Blind Spots


(By Bob McCurdy) Just noticed one in a car my wife bought. I’ve got to push the driver’s seat back so far to drive it that there’s a dangerous one to my left, just metal where there should be a window. I’ll let her drive.

Blind spots. We all have them and they are just as dangerous to our professional performance as they are to our safety when driving. Like anything else that’s unsafe, it’s best to try to eliminate them completely or at least minimize them quickly.

Every so often it’s a good exercise to take a step back and try to identify any that might be inhibiting us from achieving our goals and potential. These “spots” have a habit of insidiously sneaking up on us and becoming part of our modus operandi before we know it. Chances are that even the best of us have fallen prey to a few of the following:

– Driving by businesses every day erroneously assuming for one reason or another that they won’t/can’t advertise? I’ve seen this happen before. Are you assuming an advertiser won’t advertise simply because they haven’t yet? Are you pursuing an account half-heartedly due to a belief that the competition is already in bed with them? View each of these through a different lens and likely make a sale.

– Are you on automatic pilot in the way you’re approaching your responsibilities? Coming in and leaving at the same time every day? Seeing the same clients each week? Using the same sales tools and avoiding others? Insulating yourself from growth opportunities due to professional comfort and aversion to discomfort?

– Have you allowed our learning curve to flatten? Are you approaching jobs with the same vigor/attitude that you did when you first started?

– Are you aware of the impact your presence and words are having on clients? Co-workers? Is your emotional intelligence in need of a tune up? Has it taken a sabbatical?

– Are you underestimating the competition, overestimating Yourself? Your client relationships? Are you misinterpreting client civility for a relationship? There’s a difference.

– Are you getting caught up in office politics a little more than you should be? Too much time drinking coffee and kibitzing?

– Have you gotten away from prospecting/cold calling? Lost a step here? Preparing as much as you should to make them “warm” calls?

– Have you dissected our account list recently? Is it as diversified as it should be? Too reliant on a few accounts? Utilizing large account management practices with key accounts? Keeping clients that you’ve sold, sold?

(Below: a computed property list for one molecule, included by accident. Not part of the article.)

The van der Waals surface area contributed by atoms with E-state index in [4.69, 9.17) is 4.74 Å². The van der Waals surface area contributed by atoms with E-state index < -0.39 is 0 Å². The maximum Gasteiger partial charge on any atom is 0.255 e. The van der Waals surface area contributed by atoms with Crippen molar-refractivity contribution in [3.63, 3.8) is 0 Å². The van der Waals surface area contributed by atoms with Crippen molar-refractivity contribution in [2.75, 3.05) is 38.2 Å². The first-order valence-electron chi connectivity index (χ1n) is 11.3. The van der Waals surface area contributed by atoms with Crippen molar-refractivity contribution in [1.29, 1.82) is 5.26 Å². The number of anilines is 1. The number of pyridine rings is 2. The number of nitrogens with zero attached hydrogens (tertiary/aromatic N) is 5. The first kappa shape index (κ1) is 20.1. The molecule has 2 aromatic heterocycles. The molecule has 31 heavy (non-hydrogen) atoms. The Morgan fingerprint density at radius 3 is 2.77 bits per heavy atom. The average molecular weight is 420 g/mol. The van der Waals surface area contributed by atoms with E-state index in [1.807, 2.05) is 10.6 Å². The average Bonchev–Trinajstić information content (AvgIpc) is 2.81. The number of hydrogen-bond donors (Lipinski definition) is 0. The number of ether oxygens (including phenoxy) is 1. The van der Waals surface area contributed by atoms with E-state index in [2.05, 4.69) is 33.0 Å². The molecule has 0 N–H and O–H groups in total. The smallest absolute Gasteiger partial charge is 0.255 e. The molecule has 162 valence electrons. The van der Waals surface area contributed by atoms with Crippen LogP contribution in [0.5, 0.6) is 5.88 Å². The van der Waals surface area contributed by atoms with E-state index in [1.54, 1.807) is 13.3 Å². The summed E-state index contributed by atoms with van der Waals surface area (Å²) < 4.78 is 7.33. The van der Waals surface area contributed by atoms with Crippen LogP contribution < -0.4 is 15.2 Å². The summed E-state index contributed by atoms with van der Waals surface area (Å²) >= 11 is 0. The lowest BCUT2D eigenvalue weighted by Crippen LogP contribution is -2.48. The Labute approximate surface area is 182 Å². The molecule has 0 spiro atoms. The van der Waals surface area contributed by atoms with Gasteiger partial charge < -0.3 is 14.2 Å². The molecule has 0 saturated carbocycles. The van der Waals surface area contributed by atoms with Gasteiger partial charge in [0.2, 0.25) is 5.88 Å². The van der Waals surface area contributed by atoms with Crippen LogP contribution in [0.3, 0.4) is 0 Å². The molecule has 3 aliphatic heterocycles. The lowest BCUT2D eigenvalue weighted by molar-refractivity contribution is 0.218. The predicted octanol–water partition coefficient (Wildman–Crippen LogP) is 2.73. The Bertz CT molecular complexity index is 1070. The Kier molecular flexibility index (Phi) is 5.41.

– Digital expertise. Is it where it needs to be for you to effectively guide your clients?

– Any “time vampires” that can eliminated? Possible to plan our days more effectively? Are you easily derailed? Spending more time doing the “urgent” and not the “important”?

– Taking the short cut when it’s not the right cut? Taking the path of least resistance a little too often lately?

– Is there an advertiser who’s communicating to you exactly how to sell them, but you’re missing the message?

– Confusing client inertia with loyalty? There’s a huge difference, especially when a competitor plays the price card or begins to approach the account more aggressively.

– Are you rationalizing losses, blaming other factors such as ratings, pricing, etc., instead of taking a step back and reformulating a different strategy. Getting away from the “If it’s to be, it’s up to me” mentality?

– Are there sales tools to which your company subscribes that you could put to better use?

– Are you limiting yourself by only calling on traditional radio accounts?

– Settling for what your advertisers are giving you? Upselling as much as you should? Are there accounts where you deserve a greater share of wallet?

– Treating client commitments a little more casually than usual? Going through the motions occasionally? Doing what you said you would when you said you’d do it — every time?

– Preselling is largely a lost art. Is it time to find it? Once an avail is announced the outcome is largely determined.

– “OK” now good enough?

Even when we are aware of blind spots in others, we tend to discount them in ourselves.  One study recently found that 85% of people surveyed believed they were less biased than the average person; only one person believed themselves to be more biased than average. Obviously not possible or true, and a blind spot. This is where some honest contemplation and feedback from our peers and bosses can be beneficial.

Any professional blind spots impeding your progress?

Bob McCurdy is The Vice President of Sales for The Beasley Media Group and can be reached at [email protected]



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